- The Washington Times - Thursday, June 15, 2017

The NHL’s expansion draft is fast approaching and the Vegas Golden Knights could put the Washington Capitals in a tough position.

The Capitals must submit their list of protected players by Saturday and the NHL will announce Vegas’ selections on Wednesday. The Golden Knights have to select one player from among those left off each team’s protected list.

“We’re gonna have to react after they pick their player,” Capitals general manager Brian MacLellan said last month. “Whatever player they pick, we’re gonna have to try and fill that hole.”

MacLellan said the Capitals will protect seven forwards, three defenseman and one goalie rather than eight skaters plus one goalie, which were the options teams had to choose from for the draft.

In the 72 hours leading up to the expansion draft after the NHL publicly reveals the protection lists Sunday, all sorts of discussions and deals could be haggled.



Former Capitals general manager George McPhee is now the GM of the Golden Knights. MacLellan, who served seven years as McPhee’s assistant general manager, said he expects to have discussions with his former boss, but knows McPhee won’t disclose who he is selecting.

Meanwhile, the Capitals have already begun making moves to enhance the odds they won’t lose a player too valuable.

Washington traded a 2018 fifth-round pick Wednesday to the Minnesota Wild for center Tyler Graovac, letting them protect Lars Eller. Eller provided stability on the Capitals third line last season after he was acquired from Montreal Canadiens for two second round picks last June.

But the loss might sting no matter what.

The Capitals are in real danger of losing defenseman Nate Schmidt, a restricted free agent who excelled in the playoffs. At his year-end press conference, MacLellan envisioned Schmidt as a top-four defenseman for next season alongside Dmitry Orlov, Matt Niskanen and John Carlson.

The problem, though, is the Capitals only get to protect three defenseman. Niskanen and Orlov were the Capitals’ best defensive pairing during the playoffs and it makes sense to pair them together going forward. Orlov is also a restricted free agent and MacLellan said he would be open to signing him to a long term extension.

That leaves Carlson, who is also a valuable defender. If the Capitals really want to go bold, they could trade Carlson for a draft pick or other assets beforehand — shedding his $4 million salary — to protect Schmidt. But the Capitals have shown no indication they would make such a move — and the defense would get worse in the short term in trading Carlson.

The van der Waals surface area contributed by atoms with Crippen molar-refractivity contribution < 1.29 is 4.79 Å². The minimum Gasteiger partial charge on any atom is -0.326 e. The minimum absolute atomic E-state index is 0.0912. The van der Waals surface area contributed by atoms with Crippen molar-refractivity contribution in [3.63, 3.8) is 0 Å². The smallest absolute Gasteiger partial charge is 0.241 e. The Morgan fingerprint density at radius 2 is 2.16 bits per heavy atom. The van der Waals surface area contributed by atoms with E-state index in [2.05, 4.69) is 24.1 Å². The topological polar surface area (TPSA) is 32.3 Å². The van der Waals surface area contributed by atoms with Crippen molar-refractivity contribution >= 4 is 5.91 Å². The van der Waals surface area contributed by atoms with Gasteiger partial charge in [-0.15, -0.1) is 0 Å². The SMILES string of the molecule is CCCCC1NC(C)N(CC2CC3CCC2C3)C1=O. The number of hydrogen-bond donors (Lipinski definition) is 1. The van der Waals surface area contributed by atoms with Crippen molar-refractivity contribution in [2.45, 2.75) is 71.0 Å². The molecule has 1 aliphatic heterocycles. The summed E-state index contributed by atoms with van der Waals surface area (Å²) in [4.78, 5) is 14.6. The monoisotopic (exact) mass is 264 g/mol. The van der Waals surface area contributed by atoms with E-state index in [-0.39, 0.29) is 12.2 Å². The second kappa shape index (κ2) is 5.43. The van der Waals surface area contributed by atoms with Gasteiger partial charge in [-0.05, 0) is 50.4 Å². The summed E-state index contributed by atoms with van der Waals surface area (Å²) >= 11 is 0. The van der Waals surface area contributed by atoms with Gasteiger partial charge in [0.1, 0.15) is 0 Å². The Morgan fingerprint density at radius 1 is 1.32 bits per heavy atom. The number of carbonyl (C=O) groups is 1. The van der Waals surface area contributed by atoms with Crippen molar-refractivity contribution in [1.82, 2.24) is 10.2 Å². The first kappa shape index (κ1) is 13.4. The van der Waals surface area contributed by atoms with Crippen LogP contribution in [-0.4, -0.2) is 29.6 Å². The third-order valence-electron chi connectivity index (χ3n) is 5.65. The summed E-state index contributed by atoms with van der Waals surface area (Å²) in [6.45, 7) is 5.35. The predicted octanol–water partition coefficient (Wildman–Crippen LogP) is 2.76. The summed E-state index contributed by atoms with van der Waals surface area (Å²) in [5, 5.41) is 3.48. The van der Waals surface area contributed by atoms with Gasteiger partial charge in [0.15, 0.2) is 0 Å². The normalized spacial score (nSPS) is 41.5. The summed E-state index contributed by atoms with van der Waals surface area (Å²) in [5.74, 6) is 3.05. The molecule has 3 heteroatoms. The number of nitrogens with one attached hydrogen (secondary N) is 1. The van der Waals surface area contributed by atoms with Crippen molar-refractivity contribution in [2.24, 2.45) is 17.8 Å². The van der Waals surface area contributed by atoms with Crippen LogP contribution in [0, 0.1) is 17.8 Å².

“Obviously there’s a possibility,” Schmidt said last month about Vegas. “It seems like everything (Las Vegas is) doing is the right thing. … This expansion, with how good the league is, there’s going to be a lot of good players that are going to be exposed on every team.”

The Pittsburgh Penguins, who eliminated the Capitals from the second round in the playoffs, added insult to injury with a recent roster move that will make it more difficult for Washington to keep Vegas from picking Schmidt.

Marc-Andre Fleury, the Penguins goaltender the Capitals struggled to crack in their seven-game series last month, agreed Monday to waive his no movement clause, meaning Vegas will likely select him instead of Capitals backup goalie Philipp Grubauer.

The move also allows Pittsburgh to protect Matt Murray, their 23-year-old starting goaltender.

Fleury, 32, would provide Vegas with a marketable name and a mentor to help younger players. Picking up the Penguins backup goalie would allow the Golden Knights to use their Capitals pick to grab Schmidt — meaning the Capitals will have to negotiate directly with Vegas to keep Schmidt.

“It’s going to be interesting to see the process,” MacLellan said.

Which players will the Capitals protect? Here’s an educated guess:

Forwards: Alex Ovechkin, Nicklas Backstrom, Evgeny Kuznetsov, Marcus Johansson, Andre Burakovsky, Lars Eller and Tom Wilson.Defenseman: Dmitry Orlov, Matt Niskanen, John Carlson.Goalie: Braden Holtby.

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